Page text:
The best time to plant palm trees is in the Spring, after the last frosts, and planting can continue till midsummer. The dead or torn roots should be cut away and all the leaves tied up, until we are sure that the palm is well established.
Holes should be sufficiently wide and deep to accommodate the whole root system of the plants. It is ideal if these holes can be made a year in advance, and two or three sizes bigger than the root ball. Prior to planting, apply manure or humus, and allow it to decompose.
It is also important to test the drainage ability of the hole, by filling it with water.
The base of the trunk should remain at the same level as it was originally, or slightly lower in the soil. Planting palms to a somewhat higher level should only be done in very humid climates, where the drainage is difficult, as in swampy conditions.
The soil should be well pressed down around the root ball, a temporary basin made, and the palm should be given a generous watering at once.
Also, and especially if the palms are going to be planted in shady areas (they form more superficial roots), the soil surrounding the trunk should be covered with a good layer of humus or mulch, as this will help to maintain humidity, and will even regulate the temperature of the soil, while at the same time preventing many weeds from germinating.
For the humus, leaves from the palms themselves, pine bark, shavings, etc. will all be useful, although one must always bear in mind the need for a supplementary dose of nitrogen. This will help with decomposition and the transformation into organic matter that can be taken up by the plants. A good mineral fertiliser for palms contains similar quantities of Nitrogen and Potassium, as well as Magnesium, Manganese and microelements.
Water requirements. Watering:
Many palms are extremely tolerant of dry conditions, if they are already well established, but they will have a much better appearance if they receive enough water while they are in the growing stage.
We must remember that even those palms that do not reach a great height, usually spread their roots in a wide radius and to a shallow depth -the more water available, the more superficial the roots-. For this reason, watering should not be limited to just around the base of the trunk, but should go well beyond, so that a wider area is irrigated.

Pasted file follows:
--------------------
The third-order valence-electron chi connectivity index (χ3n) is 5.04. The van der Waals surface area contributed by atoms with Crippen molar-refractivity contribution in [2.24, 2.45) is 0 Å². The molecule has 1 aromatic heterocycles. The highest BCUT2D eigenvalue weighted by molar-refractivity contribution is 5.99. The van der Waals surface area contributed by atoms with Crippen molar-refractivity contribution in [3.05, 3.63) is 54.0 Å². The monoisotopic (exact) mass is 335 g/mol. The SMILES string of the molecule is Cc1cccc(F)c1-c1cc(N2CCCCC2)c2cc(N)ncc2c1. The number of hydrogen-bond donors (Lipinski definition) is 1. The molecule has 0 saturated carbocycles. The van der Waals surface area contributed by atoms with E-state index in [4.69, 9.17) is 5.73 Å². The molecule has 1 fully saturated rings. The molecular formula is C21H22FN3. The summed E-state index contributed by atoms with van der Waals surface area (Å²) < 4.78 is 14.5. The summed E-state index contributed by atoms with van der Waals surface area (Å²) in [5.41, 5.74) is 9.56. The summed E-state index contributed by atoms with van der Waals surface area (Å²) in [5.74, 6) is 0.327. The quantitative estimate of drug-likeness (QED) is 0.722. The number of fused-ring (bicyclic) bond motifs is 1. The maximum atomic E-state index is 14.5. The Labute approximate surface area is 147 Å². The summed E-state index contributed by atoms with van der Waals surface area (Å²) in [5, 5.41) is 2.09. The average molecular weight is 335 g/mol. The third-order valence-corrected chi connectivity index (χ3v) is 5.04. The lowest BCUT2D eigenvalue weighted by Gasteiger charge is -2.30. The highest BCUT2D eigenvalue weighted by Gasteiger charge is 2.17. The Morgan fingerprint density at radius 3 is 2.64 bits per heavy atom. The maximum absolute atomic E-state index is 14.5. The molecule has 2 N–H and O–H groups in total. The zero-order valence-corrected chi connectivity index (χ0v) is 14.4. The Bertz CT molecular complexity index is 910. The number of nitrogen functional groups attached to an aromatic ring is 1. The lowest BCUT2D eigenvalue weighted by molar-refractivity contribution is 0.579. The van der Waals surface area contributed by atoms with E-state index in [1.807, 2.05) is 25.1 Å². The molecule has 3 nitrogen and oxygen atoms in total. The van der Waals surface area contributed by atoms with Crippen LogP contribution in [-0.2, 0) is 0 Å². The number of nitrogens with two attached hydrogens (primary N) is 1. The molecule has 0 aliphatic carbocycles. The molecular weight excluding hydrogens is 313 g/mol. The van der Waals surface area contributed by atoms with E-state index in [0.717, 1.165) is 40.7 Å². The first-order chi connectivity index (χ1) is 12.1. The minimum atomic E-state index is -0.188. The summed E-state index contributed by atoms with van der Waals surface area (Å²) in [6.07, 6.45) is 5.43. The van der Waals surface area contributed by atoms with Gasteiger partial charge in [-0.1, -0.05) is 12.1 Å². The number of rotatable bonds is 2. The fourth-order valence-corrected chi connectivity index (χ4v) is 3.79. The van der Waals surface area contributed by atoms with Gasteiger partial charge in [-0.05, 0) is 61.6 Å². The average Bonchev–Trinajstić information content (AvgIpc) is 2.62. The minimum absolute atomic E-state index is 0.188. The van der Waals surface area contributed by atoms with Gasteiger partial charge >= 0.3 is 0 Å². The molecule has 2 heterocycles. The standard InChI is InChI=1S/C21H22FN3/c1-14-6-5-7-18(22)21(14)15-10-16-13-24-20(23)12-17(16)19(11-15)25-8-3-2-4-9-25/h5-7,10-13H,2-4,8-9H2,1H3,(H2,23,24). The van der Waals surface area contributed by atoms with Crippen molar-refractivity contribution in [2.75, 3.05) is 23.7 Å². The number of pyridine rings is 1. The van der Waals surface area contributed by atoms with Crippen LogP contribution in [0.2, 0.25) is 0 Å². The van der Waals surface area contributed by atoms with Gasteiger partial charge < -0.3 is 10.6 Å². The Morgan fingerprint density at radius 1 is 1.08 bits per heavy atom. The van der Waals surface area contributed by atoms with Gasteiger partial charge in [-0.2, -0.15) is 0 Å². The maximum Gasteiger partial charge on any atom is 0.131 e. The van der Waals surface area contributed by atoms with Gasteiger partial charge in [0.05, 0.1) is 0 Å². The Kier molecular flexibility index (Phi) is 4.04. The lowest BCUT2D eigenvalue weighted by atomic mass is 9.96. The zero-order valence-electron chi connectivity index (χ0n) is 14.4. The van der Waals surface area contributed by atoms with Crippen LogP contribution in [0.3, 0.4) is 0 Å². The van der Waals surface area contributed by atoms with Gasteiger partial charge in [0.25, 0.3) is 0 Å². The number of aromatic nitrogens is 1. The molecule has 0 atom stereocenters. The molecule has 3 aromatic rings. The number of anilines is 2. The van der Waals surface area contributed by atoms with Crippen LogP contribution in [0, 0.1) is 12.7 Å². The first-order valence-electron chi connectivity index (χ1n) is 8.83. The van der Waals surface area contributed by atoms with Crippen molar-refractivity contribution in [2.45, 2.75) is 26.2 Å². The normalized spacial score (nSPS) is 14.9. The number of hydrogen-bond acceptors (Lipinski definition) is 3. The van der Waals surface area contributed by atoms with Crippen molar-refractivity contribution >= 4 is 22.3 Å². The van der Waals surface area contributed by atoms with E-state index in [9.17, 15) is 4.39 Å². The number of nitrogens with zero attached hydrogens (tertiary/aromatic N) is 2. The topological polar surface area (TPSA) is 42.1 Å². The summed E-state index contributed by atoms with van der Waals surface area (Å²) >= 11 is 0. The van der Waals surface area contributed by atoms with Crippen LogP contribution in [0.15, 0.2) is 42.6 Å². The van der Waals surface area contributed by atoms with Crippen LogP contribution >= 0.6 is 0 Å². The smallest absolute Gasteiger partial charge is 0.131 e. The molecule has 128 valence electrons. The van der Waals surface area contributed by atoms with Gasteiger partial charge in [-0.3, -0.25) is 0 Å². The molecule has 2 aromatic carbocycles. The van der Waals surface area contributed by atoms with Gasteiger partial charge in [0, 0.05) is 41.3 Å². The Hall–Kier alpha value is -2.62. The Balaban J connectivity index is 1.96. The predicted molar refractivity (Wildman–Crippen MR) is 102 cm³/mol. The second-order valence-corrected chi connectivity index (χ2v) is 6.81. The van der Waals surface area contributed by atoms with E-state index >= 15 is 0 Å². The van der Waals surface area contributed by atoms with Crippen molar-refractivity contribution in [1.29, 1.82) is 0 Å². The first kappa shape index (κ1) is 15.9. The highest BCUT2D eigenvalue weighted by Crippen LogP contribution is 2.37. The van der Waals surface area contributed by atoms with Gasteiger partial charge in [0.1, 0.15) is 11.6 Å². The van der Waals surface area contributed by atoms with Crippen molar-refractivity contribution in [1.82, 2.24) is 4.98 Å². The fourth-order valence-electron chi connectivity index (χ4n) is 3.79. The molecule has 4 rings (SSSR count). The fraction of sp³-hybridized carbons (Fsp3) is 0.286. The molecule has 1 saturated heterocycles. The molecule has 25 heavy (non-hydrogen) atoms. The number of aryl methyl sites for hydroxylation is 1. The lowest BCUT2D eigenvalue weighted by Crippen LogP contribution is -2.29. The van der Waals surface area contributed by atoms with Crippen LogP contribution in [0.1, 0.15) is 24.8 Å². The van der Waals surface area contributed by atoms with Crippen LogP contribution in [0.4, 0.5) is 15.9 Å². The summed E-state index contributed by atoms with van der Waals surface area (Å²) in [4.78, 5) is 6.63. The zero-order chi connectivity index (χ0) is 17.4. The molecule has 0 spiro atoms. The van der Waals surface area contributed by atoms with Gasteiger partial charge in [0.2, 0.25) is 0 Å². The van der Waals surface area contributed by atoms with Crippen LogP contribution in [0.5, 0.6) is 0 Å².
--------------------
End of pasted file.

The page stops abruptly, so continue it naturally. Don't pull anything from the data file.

Again, the first and best guide in recognising the needs of a species is its origin. There are palms that appear on the border of water courses and reservoirs and there are even aquating palms (Ravenea musicalis, in Madagascar) but there also those to be seen growing in ravines and in desert regions where, normally, there is only subterranean water.
Palmitos (Chamaerops humilis), which inhabit the ravines and cliffs of the Western Mediterranean, are among those which need the least amount of water to survive.
Pruning or cleaning:
Pruning palms is a very different task from the pruning of trees or shrubs. Rather it is simply the removal of suckers we do not want and/or the fruits and dead or diseased leaves.
The bright colours, size and quantity of the fruit of some palms make a showy display. However, when species like Syagrus romanzoffiana are found in pedestrian areas, fruit falling to the ground becomes a nuisance and is best cut down.
The leaves´ longevity depend on the species and also the conditions under which it is living.
It is only justifiable to remove leaves that are still green and therefore functional and capable of carrying out photosyntesis, when they have just been transplanted -in order to reduce transpiration- or when an important part of the root system has been eliminated -trenches, etc.- or when they are subject to a long unrelieved period of drought.
On the other hand, cutting away diseased leaves helps to avoid the spreading of infection. However it is important to recognise whether the poor appearance of the leaves might be due to a mineral deficiency. In this case, their elimination could contribute to a loss of vigour in the palm.
The length of time that the dead leaves stay attached to the trunk varies. In some instances, they fall off as soon as the sheath of the leaf dries ( Archontophoenix cunninghamiana, for example). Otherwise, they can remain for several years and even indefinitely if the palms are protected from strong winds and heavy rainfall (Phoenix dactylifera, etc). Their elimination is then a personal decision or based on safety.
Unfortunately there is an almost general tendency to eliminate not only the leaves that are dead, but also those that are perfectly healthy, in the belief that this is how palm trees will grow more quickly, or with the intention of minimising the number of times the work has to be done. What is not realised is that removing a lot of green leaves will, on the contrary, adversely affect its growth and give rise to trunk constriction. So, never remove more leaves from a palm than the plant grows between each pruning.
Another very common error is to use inappropriate tools, or tools that are not well sharpened or disinfected. Cuts should always be clean, avoiding tears.
Equally, it is not a good idea to use spurs, or to cause injury to the trunk when trying to reach the crown as it will not heal over and will be open and vulnerable to the entry of pathogens.
Lastly, if we decide to cut the leaves, it is important to make sure it is done evenly all round, for it should be remembered that the sheathes and the rest of the foliage are partly what give palms their beauty and distinctive characteristics one from another.